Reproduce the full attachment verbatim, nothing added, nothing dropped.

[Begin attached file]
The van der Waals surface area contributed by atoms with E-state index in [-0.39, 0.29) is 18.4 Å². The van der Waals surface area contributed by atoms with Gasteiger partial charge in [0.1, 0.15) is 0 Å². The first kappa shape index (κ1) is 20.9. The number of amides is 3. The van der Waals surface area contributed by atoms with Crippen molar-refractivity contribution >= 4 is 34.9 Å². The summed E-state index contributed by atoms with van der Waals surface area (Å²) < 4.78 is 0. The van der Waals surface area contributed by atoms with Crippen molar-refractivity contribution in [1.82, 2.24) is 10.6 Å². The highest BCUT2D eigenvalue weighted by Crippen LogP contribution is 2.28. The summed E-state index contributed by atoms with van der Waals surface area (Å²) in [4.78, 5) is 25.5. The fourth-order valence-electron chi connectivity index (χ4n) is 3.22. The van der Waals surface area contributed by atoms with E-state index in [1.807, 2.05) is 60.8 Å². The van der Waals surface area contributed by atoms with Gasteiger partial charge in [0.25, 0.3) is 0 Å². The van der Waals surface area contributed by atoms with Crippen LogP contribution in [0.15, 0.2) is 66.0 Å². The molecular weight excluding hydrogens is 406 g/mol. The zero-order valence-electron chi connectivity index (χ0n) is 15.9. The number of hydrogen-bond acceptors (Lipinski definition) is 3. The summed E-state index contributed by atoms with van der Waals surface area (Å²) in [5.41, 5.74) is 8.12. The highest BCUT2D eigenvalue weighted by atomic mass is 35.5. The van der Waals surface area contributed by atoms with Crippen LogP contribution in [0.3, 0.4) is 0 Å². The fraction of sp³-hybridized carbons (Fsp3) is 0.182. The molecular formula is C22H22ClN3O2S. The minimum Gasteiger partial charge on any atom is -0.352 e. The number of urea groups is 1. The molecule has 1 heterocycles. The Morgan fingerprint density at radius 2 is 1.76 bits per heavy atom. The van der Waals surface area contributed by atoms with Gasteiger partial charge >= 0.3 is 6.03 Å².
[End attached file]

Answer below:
The van der Waals surface area contributed by atoms with E-state index in [-0.39, 0.29) is 18.4 Å². The van der Waals surface area contributed by atoms with Gasteiger partial charge in [0.1, 0.15) is 0 Å². The first kappa shape index (κ1) is 20.9. The number of amides is 3. The van der Waals surface area contributed by atoms with Crippen molar-refractivity contribution >= 4 is 34.9 Å². The summed E-state index contributed by atoms with van der Waals surface area (Å²) < 4.78 is 0. The van der Waals surface area contributed by atoms with Crippen molar-refractivity contribution in [1.82, 2.24) is 10.6 Å². The highest BCUT2D eigenvalue weighted by Crippen LogP contribution is 2.28. The summed E-state index contributed by atoms with van der Waals surface area (Å²) in [4.78, 5) is 25.5. The fourth-order valence-electron chi connectivity index (χ4n) is 3.22. The van der Waals surface area contributed by atoms with E-state index in [1.807, 2.05) is 60.8 Å². The van der Waals surface area contributed by atoms with Gasteiger partial charge in [0.25, 0.3) is 0 Å². The van der Waals surface area contributed by atoms with Crippen LogP contribution in [0.15, 0.2) is 66.0 Å². The molecular weight excluding hydrogens is 406 g/mol. The zero-order valence-electron chi connectivity index (χ0n) is 15.9. The number of hydrogen-bond acceptors (Lipinski definition) is 3. The summed E-state index contributed by atoms with van der Waals surface area (Å²) in [5.41, 5.74) is 8.12. The highest BCUT2D eigenvalue weighted by atomic mass is 35.5. The van der Waals surface area contributed by atoms with Crippen LogP contribution in [0.3, 0.4) is 0 Å². The fraction of sp³-hybridized carbons (Fsp3) is 0.182. The molecular formula is C22H22ClN3O2S. The minimum Gasteiger partial charge on any atom is -0.352 e. The number of urea groups is 1. The molecule has 1 heterocycles. The Morgan fingerprint density at radius 2 is 1.76 bits per heavy atom. The van der Waals surface area contributed by atoms with Gasteiger partial charge >= 0.3 is 6.03 Å².